modifying small chunks from long string

Steven D'Aprano steve at REMOVEMEcyber.com.au
Mon Nov 14 09:04:09 CET 2005


MackS wrote:

> This program is meant to process relatively long strings (10-20 MB) by
> selectively modifying small chunks one at a time. 

...

> Can I get over this performance problem without reimplementing the
> whole thing using a barebones list object? 

Is that a problem? Are you using string methods?

Some possibilities are:

array.array('c')
UserString.MutableString
cStringIO

depending on exactly what you are trying to do, but if 
it is just straight forward replacement, (i.e. you 
never actually change the length of the string) I'd 
guess the list idiom would be simplest.

If you have enough memory, just keep two copies of the 
string, the original and the modified:

size =  1024*1024*20  # 20 MB
original = "A" * size
copy = [None] * size
for i in range(size):
     copy[i] = original[i].lower()
copy = ''.join(copy)

This takes 530 seconds (8 minutes) on my 
not-especially-powerful system. Ouch. How does that 
compare to your code?

If you can operate on moderately sized chunks of text 
at a time rather than one character at a time, you'll 
see some performance increase.

Also the above code not only has a 20MB string, plus a 
20MB list, it also carries around a list of 20+ million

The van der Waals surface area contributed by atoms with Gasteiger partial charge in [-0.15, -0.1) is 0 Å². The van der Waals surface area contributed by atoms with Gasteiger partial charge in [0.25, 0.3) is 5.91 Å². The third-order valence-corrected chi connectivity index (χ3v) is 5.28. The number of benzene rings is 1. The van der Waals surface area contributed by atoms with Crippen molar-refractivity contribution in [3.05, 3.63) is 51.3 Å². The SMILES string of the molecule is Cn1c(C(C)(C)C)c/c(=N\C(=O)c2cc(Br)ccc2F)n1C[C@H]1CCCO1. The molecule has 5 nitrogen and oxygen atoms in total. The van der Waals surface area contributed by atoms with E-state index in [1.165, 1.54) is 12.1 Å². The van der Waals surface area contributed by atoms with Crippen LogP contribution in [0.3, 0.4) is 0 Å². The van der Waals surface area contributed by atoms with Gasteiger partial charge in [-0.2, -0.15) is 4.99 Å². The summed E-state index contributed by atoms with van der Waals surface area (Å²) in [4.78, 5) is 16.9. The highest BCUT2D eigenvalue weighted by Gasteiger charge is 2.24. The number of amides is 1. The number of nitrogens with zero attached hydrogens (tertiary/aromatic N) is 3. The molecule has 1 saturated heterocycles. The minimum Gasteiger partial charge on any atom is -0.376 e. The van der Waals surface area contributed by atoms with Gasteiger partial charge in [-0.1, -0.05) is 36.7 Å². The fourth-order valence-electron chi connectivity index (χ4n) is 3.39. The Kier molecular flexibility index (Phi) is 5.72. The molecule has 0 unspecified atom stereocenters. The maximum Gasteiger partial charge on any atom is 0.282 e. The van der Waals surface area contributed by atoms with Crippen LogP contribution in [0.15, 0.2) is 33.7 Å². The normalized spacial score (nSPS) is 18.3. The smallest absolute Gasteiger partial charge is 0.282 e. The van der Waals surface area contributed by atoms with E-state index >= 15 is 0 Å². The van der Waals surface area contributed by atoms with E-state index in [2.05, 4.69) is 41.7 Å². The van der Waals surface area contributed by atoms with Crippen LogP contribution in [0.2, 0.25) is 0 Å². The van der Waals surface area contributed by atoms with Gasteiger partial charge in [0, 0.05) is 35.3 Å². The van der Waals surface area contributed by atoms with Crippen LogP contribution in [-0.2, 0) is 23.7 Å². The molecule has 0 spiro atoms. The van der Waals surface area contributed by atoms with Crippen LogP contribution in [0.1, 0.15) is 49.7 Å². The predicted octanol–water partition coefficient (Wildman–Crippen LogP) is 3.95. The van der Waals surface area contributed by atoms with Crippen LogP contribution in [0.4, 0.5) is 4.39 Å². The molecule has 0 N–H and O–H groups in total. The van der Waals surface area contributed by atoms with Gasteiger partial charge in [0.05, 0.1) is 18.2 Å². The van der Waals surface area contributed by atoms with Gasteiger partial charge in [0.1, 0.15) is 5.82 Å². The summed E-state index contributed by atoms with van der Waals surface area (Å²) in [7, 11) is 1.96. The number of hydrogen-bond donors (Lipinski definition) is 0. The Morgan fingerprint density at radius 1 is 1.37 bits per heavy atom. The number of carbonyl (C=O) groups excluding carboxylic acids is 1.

int objects. If I was paying more attention before I 
hit the enter key, I would have used xrange instead of 
range and saved a lot of memory.

It also has to assemble the new 20MB string before 
garbage-collecting the character list. It is possible 
that the above test code has well in excess of 100MB of 
data at its peak.

With those problems in mind, I try this:

from __future__ import division

size =  1024*1024*20  # 20 MB
original = "A" * size
copy = []
blocksize = 1024
for i in xrange(size//blocksize):
    copy.append( \
    original[i*blocksize:(i+1)*blocksize].lower() )
copy = ''.join(copy)

This makes a BIG difference: from 8 minutes down to 0.5 
seconds. That's a speed-up by a factor of about one 
thousand.

I was so amazed at the speed increase I re-wrote the 
code with a couple of simple tests, then ran it again. 
Same result. Unless I've made some stupid mistake, I 
think this is the way to go.



-- 
Steven.




More information about the Python-list mailing list